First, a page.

Themes are the fundamental and often universal ideas explored in a literary work.
In presenting the figure of its heroic yet ruthless protagonist, Henry V’s predominant concern is the nature of leadership and its relationship to morality. The play proposes that the qualities that define a good ruler are not necessarily the same qualities that define a good person. Henry is an extraordinarily good leader: he is intelligent, focused, and inspiring to his men. He uses any and all resources at his disposal to ensure that he achieves his goals. Shakespeare presents Henry’s charismatic ability to connect with his subjects and motivate them to embrace and achieve his goals as the fundamental criterion of good leadership, making Henry seem the epitome of a good leader. By inspiring his men to win the Battle of Agincourt despite overwhelming odds, Henry achieves heroic status.
But in becoming a great king, Henry is forced to act in a way that, were he a common man, might seem immoral and even unforgivable. In order to strengthen the stability of his throne, Henry betrays friends such as Falstaff, and he puts other friends to death in order to uphold the law. While it is difficult to fault Henry for having Scrope killed, since Scrope was plotting to assassinate him, Henry’s cruel punishment of Bardolph is less understandable, as is his willingness to threaten the gruesome murder of the children of Harfleur in order to persuade the governor to surrender. Henry talks of favoring peace, but once his mind is settled on a course of action, he is willing to condone and even create massive and unprovoked violence in order to achieve his goal.
Shakespeare’s portrayal of the king shows that power complicates the traditional distinctions between heroism and villainy, so that to call Henry one or the other constitutes an oversimplification of the issue. As Henry himself comments, the massive responsibilities laid on the shoulders of a king render him distinct from all other people, and the standards that can be brought to bear in judging a king must take that distinction into account. A king, in Shakespeare’s portrayal, is responsible for the well-being and stability of his entire nation; he must subordinate his personal feelings, desires, dislikes, and even conscience wholly to this responsibility. Perhaps, then, the very nature of power is morally ambiguous, which would account for the implicit critique of Henry’s actions that many contemporary readers find in the play. But within the framework of judgment suggested by the play, there is no doubt that Henry is both a great king and a hero.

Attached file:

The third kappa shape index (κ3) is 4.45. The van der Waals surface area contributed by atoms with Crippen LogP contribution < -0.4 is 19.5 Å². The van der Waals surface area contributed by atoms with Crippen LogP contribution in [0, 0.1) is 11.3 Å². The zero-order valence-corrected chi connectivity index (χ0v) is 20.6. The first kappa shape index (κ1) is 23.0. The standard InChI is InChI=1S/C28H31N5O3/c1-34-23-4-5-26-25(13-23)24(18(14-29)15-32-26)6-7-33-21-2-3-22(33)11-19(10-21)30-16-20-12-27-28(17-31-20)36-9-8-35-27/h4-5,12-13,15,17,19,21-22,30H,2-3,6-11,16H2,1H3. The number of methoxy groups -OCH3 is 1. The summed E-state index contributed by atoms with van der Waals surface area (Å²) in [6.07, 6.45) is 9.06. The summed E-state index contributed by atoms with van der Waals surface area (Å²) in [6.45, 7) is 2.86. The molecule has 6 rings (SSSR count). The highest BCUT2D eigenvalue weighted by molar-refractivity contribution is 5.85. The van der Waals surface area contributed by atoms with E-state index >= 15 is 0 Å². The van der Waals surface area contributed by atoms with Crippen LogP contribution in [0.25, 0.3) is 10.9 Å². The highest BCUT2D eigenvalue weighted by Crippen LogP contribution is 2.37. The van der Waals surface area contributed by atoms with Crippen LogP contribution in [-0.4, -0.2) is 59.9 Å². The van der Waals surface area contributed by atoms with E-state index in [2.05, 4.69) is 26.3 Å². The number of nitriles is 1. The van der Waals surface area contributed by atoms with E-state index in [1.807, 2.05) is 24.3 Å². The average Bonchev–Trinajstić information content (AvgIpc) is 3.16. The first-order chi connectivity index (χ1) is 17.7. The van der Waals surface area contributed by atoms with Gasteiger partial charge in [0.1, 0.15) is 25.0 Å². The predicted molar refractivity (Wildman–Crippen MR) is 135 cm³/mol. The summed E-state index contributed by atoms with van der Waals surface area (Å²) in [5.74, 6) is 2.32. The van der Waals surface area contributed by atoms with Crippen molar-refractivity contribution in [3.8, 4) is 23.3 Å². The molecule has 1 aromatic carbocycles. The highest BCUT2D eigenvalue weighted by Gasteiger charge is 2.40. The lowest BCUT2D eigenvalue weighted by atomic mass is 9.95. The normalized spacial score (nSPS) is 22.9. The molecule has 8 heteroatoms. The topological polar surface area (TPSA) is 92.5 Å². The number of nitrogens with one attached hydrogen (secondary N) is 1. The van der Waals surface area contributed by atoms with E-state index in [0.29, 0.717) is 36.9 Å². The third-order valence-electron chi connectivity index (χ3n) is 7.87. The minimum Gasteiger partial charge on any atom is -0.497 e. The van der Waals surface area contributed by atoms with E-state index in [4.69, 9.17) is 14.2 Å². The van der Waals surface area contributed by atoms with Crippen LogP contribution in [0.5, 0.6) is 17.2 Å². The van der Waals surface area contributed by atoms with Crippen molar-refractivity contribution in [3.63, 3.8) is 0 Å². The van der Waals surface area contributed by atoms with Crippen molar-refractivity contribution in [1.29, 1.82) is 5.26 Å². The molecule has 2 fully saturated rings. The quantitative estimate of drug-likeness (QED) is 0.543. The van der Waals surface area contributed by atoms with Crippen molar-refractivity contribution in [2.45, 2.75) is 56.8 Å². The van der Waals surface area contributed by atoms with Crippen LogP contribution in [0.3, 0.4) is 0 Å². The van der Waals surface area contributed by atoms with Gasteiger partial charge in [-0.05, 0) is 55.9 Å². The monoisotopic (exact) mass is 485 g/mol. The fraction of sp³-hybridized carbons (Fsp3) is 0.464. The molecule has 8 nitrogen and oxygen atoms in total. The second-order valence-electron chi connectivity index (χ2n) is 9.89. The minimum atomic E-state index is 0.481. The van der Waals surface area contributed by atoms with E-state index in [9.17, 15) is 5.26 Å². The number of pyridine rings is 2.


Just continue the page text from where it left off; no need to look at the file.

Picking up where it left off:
The play opens with the Chorus reminding the audience that the few actors who will appear onstage represent thousands of their countrymen, and, indeed, the characters who appear in Henry V encompass the range of social classes and nationalities united under the English crown during Henry’s reign. The play explores this breadth of humanity and the fluid, functional way in which the characters react to cultural differences, which melt or rupture depending on the situation.
The catalog of characters from different countries both emphasizes the diversity of medieval England and intensifies the audience’s sense of Henry’s tremendous responsibility to his nation. For a play that explores the nature of absolute political power, there is something remarkably democratic in this enlivening portrayal of rich and poor, English and Welsh, Scottish and Irish, as their roles intertwine in the war effort and as the king attempts to give them direction and momentum.
Interestingly, this disparate group of character types is not unanimous in supporting Henry. Many of them do admire the king, but other intelligent and courageous men, such as Michael Williams, distrust his motives. It is often seen as a measure of Henry’s integrity that he is able to tolerate Williams’s type of dissent with magnanimity, but the range of characters in the play would seem to imply that his tolerance is also expedient. With so many groups of individuals to take into account, it would be unrealistic of Henry to expect universal support—another measure of pressure added to his shoulders. In this way, the play’s exploration of the people of Britain becomes an important facet of the play’s larger exploration of power. As the play explores the ruler, it also examines the ruled.